Ordinary folks can construct 13 awesome ballistic devices in their garage or basement workshops using inexpensive household or hardware store materials and this step-by-step guide. Clear instructions, diagrams, and photographs show how to build projects ranging from the simple a match-powered rocket to the more complex a scale-model, table-top catapult to the offbeat a tennis ball cannon. With a strong emphasis on safety, the book also gives tips on troubleshooting, explains the physics behind the projects, and profiles scientists and extraordinary experimenters such as Alfred Nobel, Robert Goddard, and Isaac Newton. This book will be indispensable for the legions of backyard toy-rocket launchers and fireworks fanatics who wish every day was the fourth of July.
In Visions, physicist and author Michio Kaku examines the great scientific revolutions that have dramatically reshaped the twentieth century--the quantum mechanics, biogenetics, and artificial intelligence--and shows how they will change and alter science and the way we live.The next century will witness more far-reaching scientific revolutions, as we make the transition from unraveling the secrets of nature to becoming masters of nature. We will no longer be passive bystanders to the dance of the universe, but will become creative choreographers of matter, life, and intelligence. The first section of Visions presents a shocking look at a cyber-world infiltrated by millions of tiny intelligence systems. Part two illustrates how the decoding of DNA's genetic structure will allow humans the godlike ability to manipulate life almost at will. Finally, VISIONS focuses on the future of quantum physics, in which physicists will perfect new ways to manipulate matter and harness the cosmic energy of the universe. What makes Michio Kaku's vision of the science of the future so compelling--and so different from the mere forecasts of most thinkers--is that it is based on the groundbreaking research taking place in labs today, as well as the consensus of over 150 of Kaku's scientific colleagues. Science, for all its breathtaking change, evolves slowly; we can accurately predict, asserts Kaku, what the direction of science will be, based on the paths that are being forged today. A thrilling, unique narrative that brings together the thinking of many of the world's most accomplished scientists to explore the world of the future, Visions is science writing at its best.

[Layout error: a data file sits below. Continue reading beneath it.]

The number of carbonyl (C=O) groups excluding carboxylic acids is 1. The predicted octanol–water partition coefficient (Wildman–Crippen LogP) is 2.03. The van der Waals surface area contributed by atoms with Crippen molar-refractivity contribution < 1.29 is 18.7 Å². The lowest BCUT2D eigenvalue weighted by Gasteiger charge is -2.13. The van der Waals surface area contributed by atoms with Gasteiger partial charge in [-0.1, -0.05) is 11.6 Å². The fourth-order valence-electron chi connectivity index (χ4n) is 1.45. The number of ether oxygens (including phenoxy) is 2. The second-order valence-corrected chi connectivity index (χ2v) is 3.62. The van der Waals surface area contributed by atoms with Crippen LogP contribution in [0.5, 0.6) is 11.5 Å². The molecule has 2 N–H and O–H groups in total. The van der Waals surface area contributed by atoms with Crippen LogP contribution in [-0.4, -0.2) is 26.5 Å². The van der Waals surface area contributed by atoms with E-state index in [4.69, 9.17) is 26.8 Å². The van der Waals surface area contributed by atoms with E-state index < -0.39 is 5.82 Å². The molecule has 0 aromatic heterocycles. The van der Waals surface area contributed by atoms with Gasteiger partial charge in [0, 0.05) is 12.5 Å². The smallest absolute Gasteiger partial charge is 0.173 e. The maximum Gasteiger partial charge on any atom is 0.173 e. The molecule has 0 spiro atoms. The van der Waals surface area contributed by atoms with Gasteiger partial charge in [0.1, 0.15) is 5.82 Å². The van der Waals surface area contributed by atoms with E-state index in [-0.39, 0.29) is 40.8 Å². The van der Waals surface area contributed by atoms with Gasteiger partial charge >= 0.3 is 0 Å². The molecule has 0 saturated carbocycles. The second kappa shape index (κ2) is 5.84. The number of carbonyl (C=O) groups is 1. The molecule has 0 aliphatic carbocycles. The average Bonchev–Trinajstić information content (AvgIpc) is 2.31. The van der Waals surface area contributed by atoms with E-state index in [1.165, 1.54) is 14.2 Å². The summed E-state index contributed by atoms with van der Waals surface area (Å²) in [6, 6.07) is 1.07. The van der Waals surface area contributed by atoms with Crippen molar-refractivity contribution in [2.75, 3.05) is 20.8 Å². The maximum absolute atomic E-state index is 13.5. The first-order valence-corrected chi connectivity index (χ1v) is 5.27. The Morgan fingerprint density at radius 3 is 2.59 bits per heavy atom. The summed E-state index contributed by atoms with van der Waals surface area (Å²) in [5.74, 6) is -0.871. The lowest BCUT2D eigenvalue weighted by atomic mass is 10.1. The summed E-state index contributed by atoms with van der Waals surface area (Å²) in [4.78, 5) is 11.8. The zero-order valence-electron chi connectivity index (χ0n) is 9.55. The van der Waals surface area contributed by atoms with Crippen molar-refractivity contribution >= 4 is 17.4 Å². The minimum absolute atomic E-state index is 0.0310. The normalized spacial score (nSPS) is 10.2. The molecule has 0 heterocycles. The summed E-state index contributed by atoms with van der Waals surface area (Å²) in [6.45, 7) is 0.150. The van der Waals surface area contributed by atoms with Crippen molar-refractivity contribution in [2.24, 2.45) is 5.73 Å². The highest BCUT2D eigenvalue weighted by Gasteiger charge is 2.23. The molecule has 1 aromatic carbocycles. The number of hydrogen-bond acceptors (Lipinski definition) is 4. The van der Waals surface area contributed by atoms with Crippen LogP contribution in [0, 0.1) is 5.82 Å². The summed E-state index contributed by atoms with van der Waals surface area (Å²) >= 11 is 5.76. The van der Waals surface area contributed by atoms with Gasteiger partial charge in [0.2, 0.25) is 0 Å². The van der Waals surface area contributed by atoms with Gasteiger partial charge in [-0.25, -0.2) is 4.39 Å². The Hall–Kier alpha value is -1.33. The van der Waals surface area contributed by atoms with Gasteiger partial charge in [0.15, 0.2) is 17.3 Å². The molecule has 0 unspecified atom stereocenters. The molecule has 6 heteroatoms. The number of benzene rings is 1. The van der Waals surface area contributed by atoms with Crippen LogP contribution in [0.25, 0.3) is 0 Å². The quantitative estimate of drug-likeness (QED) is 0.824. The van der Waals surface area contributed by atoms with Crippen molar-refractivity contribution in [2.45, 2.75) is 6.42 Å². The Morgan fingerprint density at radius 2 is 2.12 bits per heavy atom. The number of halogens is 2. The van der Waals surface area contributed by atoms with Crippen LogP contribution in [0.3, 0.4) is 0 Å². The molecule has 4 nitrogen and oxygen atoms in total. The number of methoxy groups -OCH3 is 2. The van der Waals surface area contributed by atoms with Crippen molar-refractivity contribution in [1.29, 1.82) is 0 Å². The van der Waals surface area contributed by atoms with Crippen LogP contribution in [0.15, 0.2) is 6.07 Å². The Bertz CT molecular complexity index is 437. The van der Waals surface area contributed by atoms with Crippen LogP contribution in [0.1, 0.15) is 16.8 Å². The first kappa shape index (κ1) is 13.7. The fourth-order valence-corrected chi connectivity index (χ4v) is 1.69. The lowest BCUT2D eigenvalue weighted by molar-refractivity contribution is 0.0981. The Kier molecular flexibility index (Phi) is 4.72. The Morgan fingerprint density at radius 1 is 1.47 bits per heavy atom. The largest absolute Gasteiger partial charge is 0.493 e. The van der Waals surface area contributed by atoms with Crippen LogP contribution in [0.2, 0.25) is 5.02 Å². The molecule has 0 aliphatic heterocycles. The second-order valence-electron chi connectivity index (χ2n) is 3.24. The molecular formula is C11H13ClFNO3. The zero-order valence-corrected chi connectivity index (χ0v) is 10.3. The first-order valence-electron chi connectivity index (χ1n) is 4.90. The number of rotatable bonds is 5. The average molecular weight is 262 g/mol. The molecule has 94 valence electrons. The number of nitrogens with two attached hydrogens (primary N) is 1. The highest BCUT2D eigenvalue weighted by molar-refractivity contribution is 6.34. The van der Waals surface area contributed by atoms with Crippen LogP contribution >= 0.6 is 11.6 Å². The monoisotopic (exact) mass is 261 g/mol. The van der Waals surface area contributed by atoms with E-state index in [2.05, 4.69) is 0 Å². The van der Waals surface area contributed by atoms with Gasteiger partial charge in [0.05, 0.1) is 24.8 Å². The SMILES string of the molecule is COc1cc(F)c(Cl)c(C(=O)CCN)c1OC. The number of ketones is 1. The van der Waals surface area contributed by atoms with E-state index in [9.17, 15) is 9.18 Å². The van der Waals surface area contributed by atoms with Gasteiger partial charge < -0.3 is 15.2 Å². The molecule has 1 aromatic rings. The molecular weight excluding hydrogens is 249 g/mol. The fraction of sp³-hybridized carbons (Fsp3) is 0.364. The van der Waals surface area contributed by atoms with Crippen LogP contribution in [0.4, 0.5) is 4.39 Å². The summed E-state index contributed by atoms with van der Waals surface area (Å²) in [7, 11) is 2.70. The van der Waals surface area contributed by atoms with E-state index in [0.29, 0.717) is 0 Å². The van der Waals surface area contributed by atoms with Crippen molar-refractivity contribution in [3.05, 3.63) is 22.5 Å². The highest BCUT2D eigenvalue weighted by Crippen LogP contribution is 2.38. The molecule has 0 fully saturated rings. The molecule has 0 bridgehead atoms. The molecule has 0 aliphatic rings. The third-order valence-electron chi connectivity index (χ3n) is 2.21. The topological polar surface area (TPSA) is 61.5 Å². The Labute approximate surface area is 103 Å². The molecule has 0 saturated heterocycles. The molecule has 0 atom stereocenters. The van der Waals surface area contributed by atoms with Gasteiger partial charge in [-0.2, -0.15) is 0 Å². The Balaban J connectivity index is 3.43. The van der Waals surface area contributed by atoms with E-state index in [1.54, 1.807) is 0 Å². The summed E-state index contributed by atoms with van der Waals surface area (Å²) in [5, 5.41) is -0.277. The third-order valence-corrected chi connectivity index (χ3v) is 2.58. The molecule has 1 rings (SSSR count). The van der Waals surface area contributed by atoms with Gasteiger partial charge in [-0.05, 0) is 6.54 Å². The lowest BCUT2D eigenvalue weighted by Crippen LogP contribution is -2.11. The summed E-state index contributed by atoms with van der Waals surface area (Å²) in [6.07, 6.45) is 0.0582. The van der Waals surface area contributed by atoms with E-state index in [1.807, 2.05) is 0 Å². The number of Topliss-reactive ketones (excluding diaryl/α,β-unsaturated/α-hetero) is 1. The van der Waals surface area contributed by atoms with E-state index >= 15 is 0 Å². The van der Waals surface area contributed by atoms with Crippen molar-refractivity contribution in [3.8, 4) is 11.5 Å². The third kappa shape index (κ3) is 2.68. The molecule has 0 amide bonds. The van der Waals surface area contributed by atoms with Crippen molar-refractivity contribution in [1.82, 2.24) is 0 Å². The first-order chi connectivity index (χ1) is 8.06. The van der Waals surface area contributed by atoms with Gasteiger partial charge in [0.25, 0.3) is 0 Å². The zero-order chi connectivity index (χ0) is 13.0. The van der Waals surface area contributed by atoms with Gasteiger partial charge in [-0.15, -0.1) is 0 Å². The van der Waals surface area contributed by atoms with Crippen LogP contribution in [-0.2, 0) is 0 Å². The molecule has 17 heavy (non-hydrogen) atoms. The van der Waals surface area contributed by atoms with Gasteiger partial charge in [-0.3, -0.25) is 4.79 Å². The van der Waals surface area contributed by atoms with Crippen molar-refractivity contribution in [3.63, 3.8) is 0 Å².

"A dazzling journey across the sciences and humanities in search of deep laws to unite them." --The Wall Street JournalOne of our greatest living scientists--and the winner of two Pulitzer Prizes for On Human Nature and The Ants--gives us a work of visionary importance that may be the crowning achievement of his career. In Consilience (a word that originally meant "jumping together"), Edward O. Wilson renews the Enlightenment's search for a unified theory of knowledge in disciplines that range from physics to biology, the social sciences and the humanities. Using the natural sciences as his model, Wilson forges dramatic links between fields. He explores the chemistry of the mind and the genetic bases of culture. He postulates the biological principles underlying works of art from cave-drawings to Lolita. Presenting the latest findings in prose of wonderful clarity and oratorical eloquence, and synthesizing it into a dazzling whole, Consilience is science in the path-clearing traditions of Newton, Einstein, and Richard Feynman.
Famous as a scientist, statesman, philosopher, businessman, and civic leader, Benjamin Franklin was also one of the most powerful and controversial American writers of his time, and has been a subject of intense debate ever since: to Matthew Arnold, he exemplified "victorious good sense"; to D.H. Lawrence, he was "the first dummy American." Franklin's classic Autobiography is his last word on his greatest literary creation -- his own invented persona, the original incarnation of the American success story.
For the first time, the authoritative editions of works by major American novelists, poets, scholars, and essayists collected in the hardcover volumes of The Library of America are being published singly in a series of handsome and durable paperback books. A distinguished author has contributed an introduction for each volume, which also includes a detailed chronology of the author's life and career, an essay on the choice of the text, and notes.
In this stimulating and timely book, Amit Goswami, PhD, shatters the widely popular belief held by Western science that matter is the primary stuff of creation and proposes instead that consciousness is the true foundation of all we know and perceive.His explanation of quantum physics for lay readers, called a model of clarity by Kirkus Reviews, sets the stage for a voyage of discovery through the common ground of science and religion, the entwined nature of mind and body, and our interconnectedness with all of creation.
Elegant, suggestive, and clarifying, Lewis Thomas's profoundly humane vision explores the world around us and examines the complex interdependence of all things. Extending beyond the usual limitations of biological science and into a vast and wondrous world of hidden relationships, this provocative book explores in personal, poetic essays to topics such as computers, germs, language, music, death, insects, and medicine. Lewis Thomas writes, Once you have become permanently startled, as I am, by the realization that we are a social species, you tend to keep an eye out for the pieces of evidence that this is, by and large, good for us.